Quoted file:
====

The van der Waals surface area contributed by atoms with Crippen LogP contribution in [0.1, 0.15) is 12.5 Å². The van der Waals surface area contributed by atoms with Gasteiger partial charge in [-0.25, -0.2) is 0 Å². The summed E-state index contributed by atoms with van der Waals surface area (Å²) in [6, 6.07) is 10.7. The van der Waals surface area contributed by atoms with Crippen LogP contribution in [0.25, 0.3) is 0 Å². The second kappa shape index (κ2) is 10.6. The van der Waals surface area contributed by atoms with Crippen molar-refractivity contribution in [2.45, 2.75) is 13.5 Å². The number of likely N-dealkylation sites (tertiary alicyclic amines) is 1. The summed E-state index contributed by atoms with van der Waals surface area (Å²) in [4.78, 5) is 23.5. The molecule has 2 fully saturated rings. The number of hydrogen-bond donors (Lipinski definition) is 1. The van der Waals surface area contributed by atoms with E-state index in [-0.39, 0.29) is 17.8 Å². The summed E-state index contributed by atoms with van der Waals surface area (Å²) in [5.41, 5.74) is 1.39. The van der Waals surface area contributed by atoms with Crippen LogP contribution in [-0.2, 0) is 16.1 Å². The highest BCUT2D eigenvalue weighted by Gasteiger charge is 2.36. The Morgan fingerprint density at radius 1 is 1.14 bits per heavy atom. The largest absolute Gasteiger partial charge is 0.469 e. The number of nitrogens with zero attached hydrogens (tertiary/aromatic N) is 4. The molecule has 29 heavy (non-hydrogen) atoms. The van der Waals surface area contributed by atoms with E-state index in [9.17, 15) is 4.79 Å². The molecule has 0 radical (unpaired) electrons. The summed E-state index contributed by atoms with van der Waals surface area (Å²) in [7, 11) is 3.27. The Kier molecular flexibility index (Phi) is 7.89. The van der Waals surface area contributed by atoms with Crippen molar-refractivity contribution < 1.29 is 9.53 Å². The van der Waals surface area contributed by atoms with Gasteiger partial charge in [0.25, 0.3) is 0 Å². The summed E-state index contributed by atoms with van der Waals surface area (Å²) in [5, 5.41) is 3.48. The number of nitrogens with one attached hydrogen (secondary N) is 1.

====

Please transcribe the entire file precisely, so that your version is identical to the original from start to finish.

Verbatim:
The van der Waals surface area contributed by atoms with Crippen LogP contribution in [0.1, 0.15) is 12.5 Å². The van der Waals surface area contributed by atoms with Gasteiger partial charge in [-0.25, -0.2) is 0 Å². The summed E-state index contributed by atoms with van der Waals surface area (Å²) in [6, 6.07) is 10.7. The van der Waals surface area contributed by atoms with Crippen LogP contribution in [0.25, 0.3) is 0 Å². The second kappa shape index (κ2) is 10.6. The van der Waals surface area contributed by atoms with Crippen molar-refractivity contribution in [2.45, 2.75) is 13.5 Å². The number of likely N-dealkylation sites (tertiary alicyclic amines) is 1. The summed E-state index contributed by atoms with van der Waals surface area (Å²) in [4.78, 5) is 23.5. The molecule has 2 fully saturated rings. The number of hydrogen-bond donors (Lipinski definition) is 1. The van der Waals surface area contributed by atoms with E-state index in [-0.39, 0.29) is 17.8 Å². The summed E-state index contributed by atoms with van der Waals surface area (Å²) in [5.41, 5.74) is 1.39. The van der Waals surface area contributed by atoms with Crippen LogP contribution in [-0.2, 0) is 16.1 Å². The highest BCUT2D eigenvalue weighted by Gasteiger charge is 2.36. The Morgan fingerprint density at radius 1 is 1.14 bits per heavy atom. The largest absolute Gasteiger partial charge is 0.469 e. The number of nitrogens with zero attached hydrogens (tertiary/aromatic N) is 4. The molecule has 29 heavy (non-hydrogen) atoms. The van der Waals surface area contributed by atoms with E-state index in [9.17, 15) is 4.79 Å². The molecule has 0 radical (unpaired) electrons. The summed E-state index contributed by atoms with van der Waals surface area (Å²) in [7, 11) is 3.27. The Kier molecular flexibility index (Phi) is 7.89. The van der Waals surface area contributed by atoms with Crippen molar-refractivity contribution < 1.29 is 9.53 Å². The van der Waals surface area contributed by atoms with Gasteiger partial charge in [0.25, 0.3) is 0 Å². The summed E-state index contributed by atoms with van der Waals surface area (Å²) in [5, 5.41) is 3.48. The number of nitrogens with one attached hydrogen (secondary N) is 1.